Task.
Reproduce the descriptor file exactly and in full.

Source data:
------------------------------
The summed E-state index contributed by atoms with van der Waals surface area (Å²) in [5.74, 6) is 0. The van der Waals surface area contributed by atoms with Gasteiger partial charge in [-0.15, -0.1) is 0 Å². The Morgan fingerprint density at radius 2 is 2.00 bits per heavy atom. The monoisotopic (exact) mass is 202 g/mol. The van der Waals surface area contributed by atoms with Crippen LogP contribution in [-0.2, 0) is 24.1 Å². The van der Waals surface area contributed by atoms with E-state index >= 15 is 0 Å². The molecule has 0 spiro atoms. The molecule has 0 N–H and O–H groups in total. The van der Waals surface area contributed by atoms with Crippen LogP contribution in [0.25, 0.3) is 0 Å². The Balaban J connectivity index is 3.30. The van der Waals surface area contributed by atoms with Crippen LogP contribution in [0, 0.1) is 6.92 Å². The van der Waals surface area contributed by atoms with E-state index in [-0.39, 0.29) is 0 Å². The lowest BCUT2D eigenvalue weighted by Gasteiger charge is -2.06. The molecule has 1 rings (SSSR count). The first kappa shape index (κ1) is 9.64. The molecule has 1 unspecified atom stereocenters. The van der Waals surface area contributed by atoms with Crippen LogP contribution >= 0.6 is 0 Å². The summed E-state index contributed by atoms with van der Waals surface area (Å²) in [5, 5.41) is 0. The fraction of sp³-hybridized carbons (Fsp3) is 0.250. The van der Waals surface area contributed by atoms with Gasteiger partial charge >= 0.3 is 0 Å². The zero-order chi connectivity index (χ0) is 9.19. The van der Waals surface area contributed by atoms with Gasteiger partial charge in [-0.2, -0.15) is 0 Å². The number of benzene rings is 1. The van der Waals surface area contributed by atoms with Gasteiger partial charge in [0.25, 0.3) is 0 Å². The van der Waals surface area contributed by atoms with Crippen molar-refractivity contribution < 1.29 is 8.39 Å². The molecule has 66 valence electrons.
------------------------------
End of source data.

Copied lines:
The summed E-state index contributed by atoms with van der Waals surface area (Å²) in [5.74, 6) is 0. The van der Waals surface area contributed by atoms with Gasteiger partial charge in [-0.15, -0.1) is 0 Å². The Morgan fingerprint density at radius 2 is 2.00 bits per heavy atom. The monoisotopic (exact) mass is 202 g/mol. The van der Waals surface area contributed by atoms with Crippen LogP contribution in [-0.2, 0) is 24.1 Å². The van der Waals surface area contributed by atoms with E-state index >= 15 is 0 Å². The molecule has 0 spiro atoms. The molecule has 0 N–H and O–H groups in total. The van der Waals surface area contributed by atoms with Crippen LogP contribution in [0.25, 0.3) is 0 Å². The Balaban J connectivity index is 3.30. The van der Waals surface area contributed by atoms with Crippen LogP contribution in [0, 0.1) is 6.92 Å². The van der Waals surface area contributed by atoms with E-state index in [-0.39, 0.29) is 0 Å². The lowest BCUT2D eigenvalue weighted by Gasteiger charge is -2.06. The molecule has 1 rings (SSSR count). The first kappa shape index (κ1) is 9.64. The molecule has 1 unspecified atom stereocenters. The van der Waals surface area contributed by atoms with Crippen LogP contribution >= 0.6 is 0 Å². The summed E-state index contributed by atoms with van der Waals surface area (Å²) in [5, 5.41) is 0. The fraction of sp³-hybridized carbons (Fsp3) is 0.250. The van der Waals surface area contributed by atoms with Gasteiger partial charge >= 0.3 is 0 Å². The zero-order chi connectivity index (χ0) is 9.19. The van der Waals surface area contributed by atoms with Gasteiger partial charge in [-0.2, -0.15) is 0 Å². The number of benzene rings is 1. The van der Waals surface area contributed by atoms with Gasteiger partial charge in [0.25, 0.3) is 0 Å². The van der Waals surface area contributed by atoms with Crippen molar-refractivity contribution < 1.29 is 8.39 Å². The molecule has 66 valence electrons.